Titanium for Medical Applications

  • David F. Williams
Part of the Engineering Materials book series (ENG.MAT.)


In a review of the biocompatibility of clinical implant materials some twenty years ago [1] I referred to a statement given in the preface of the Proceedings of an International Conference on the Science, Technology and Applications of Titanium in 1968 which stated that:

Never has there been, as in the case of titanium, the concentration of scientific and technical devotion to a single metal, with so much money, over such diversified areas, both technical and geographical. Never has a metal invited and received such attention, not only from the technical viewpoint, but also from the political arena and the world of finance. Never has metal, normally considered so mundane, been so extravagantly described as the wonder metal, the glamour metal and the metal of promise.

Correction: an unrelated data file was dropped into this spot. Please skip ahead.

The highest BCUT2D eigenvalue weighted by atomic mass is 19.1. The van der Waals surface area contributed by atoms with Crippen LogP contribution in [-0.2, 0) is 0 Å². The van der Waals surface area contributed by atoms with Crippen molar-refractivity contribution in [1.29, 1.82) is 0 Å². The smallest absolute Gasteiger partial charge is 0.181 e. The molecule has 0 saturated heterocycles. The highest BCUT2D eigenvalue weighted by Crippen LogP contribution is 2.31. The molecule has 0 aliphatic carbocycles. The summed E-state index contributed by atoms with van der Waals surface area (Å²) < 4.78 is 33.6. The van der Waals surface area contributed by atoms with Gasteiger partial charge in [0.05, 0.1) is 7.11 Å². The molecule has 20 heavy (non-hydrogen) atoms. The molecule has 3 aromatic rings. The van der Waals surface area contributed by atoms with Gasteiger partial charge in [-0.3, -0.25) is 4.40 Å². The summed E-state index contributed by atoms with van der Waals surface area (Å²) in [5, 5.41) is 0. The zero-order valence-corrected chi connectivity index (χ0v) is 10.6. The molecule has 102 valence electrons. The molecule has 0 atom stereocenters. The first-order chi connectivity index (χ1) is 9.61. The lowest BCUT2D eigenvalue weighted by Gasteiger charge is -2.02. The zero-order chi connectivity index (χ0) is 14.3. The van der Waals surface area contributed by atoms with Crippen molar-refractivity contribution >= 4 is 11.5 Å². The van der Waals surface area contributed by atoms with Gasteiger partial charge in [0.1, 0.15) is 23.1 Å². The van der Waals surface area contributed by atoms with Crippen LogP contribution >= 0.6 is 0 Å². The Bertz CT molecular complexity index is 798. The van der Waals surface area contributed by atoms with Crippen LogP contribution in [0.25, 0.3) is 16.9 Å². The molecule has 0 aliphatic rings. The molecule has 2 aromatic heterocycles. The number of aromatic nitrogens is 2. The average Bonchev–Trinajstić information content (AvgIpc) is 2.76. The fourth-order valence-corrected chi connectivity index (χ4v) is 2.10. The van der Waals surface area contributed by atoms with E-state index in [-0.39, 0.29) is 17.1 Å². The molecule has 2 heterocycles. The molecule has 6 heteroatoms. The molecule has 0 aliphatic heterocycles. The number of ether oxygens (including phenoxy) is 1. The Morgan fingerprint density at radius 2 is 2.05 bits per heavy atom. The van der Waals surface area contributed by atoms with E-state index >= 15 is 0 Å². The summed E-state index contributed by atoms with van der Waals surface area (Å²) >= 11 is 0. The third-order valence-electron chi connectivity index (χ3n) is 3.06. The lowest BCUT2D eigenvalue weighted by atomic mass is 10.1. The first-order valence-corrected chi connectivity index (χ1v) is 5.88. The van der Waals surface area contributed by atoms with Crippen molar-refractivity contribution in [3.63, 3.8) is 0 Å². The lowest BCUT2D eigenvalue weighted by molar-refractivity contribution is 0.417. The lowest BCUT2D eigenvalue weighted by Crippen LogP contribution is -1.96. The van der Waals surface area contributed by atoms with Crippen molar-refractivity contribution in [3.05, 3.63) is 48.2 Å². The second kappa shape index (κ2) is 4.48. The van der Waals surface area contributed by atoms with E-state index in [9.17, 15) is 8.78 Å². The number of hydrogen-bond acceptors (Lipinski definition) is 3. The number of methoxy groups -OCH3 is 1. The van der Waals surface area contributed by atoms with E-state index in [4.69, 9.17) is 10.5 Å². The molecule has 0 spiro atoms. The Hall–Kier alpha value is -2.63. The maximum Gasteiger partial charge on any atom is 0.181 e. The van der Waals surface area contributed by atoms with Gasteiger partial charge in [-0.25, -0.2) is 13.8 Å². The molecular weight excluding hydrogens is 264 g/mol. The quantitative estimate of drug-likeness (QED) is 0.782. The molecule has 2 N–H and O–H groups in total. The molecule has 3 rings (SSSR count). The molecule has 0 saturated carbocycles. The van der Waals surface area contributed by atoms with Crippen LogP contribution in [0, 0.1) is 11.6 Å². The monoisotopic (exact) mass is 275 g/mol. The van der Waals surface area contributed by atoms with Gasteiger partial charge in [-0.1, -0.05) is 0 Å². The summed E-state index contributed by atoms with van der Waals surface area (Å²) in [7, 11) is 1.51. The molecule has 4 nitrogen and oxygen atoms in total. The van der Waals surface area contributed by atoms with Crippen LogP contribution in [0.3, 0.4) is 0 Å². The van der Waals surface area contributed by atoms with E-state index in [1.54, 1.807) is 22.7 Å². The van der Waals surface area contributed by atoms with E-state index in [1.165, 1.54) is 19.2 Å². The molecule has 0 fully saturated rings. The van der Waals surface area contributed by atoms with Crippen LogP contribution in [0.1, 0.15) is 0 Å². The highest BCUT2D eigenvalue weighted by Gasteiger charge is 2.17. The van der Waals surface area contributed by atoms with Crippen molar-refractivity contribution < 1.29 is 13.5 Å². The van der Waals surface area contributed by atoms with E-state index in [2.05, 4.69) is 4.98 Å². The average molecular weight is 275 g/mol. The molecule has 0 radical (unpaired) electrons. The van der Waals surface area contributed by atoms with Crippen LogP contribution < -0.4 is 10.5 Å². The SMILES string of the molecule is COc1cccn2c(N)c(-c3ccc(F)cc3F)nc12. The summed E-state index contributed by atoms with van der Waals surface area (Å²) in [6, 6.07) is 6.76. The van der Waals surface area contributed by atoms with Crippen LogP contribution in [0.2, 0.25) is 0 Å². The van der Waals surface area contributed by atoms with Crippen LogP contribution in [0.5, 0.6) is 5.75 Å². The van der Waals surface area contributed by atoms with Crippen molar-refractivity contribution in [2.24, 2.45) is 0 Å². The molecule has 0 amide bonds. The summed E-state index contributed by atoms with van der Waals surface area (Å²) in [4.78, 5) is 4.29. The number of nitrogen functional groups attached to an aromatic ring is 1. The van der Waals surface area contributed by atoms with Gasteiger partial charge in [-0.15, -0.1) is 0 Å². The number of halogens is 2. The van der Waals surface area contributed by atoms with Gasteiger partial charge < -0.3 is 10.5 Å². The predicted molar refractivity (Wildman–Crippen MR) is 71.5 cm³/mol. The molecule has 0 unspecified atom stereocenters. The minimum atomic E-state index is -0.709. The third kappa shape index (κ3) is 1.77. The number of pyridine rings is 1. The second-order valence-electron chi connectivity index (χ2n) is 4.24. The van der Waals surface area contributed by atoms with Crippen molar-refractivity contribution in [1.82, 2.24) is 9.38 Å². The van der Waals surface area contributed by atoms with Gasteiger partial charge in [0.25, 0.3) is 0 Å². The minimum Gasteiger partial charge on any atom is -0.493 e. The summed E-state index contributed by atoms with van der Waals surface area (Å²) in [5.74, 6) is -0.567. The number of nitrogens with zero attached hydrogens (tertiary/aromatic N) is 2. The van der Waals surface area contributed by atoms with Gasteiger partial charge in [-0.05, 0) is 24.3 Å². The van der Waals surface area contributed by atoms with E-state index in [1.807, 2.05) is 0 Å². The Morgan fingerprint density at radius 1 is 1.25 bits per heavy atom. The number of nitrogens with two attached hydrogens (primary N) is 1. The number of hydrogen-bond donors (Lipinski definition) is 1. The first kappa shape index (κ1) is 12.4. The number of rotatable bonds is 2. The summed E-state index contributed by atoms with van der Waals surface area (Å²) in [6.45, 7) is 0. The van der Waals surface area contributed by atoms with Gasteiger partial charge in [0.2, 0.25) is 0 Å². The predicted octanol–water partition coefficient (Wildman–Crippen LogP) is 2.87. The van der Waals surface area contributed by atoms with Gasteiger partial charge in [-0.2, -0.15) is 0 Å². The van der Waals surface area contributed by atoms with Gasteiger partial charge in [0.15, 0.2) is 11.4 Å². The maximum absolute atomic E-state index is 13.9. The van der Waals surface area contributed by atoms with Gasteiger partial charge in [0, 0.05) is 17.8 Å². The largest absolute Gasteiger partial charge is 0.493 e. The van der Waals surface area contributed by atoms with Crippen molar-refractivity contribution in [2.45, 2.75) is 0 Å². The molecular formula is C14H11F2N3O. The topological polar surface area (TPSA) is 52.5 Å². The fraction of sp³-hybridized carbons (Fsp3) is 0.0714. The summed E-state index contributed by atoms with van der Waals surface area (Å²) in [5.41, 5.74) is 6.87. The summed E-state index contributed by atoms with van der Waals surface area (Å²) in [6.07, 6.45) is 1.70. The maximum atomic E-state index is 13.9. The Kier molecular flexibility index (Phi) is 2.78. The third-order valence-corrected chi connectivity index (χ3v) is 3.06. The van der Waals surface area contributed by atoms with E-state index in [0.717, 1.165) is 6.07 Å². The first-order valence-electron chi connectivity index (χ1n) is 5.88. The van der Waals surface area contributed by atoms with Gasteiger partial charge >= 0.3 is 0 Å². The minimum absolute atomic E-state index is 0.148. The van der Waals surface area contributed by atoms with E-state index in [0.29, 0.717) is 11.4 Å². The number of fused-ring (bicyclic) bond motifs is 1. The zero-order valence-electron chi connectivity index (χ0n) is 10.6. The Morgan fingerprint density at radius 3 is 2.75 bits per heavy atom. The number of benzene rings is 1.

After considering the properties and characteristics of titanium and its alloys with respect to biocompatibility and applications in implanted devices, I then concluded that this excitement about this metal in general engineering was reflected in the specific situation in the medical field, with the following comment:

The extensive list of clinical uses of titanium and the titanium-aluminium-vanadium alloy is a clear indication of the suitability of these materials for implant applications. There is no doubt, of course, that both stainless steel and cobalt-chromium alloys are widely used and generally accepted as good biomaterials. However, the fact that titanium is being used preferentially in many of the more recent applications in maxillofacial and oral surgery, neurosurgery and cardiovascular surgery, indicates a slight superiority.


Tissue Engineering Dental Implant Corrosion Fatigue Crevice Corrosion Biological Safety 
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Copyright information

© Springer-Verlag Berlin Heidelberg 2001

Authors and Affiliations

  • David F. Williams
    • 1
  1. 1.University of LiverpoolLiverpoolUK

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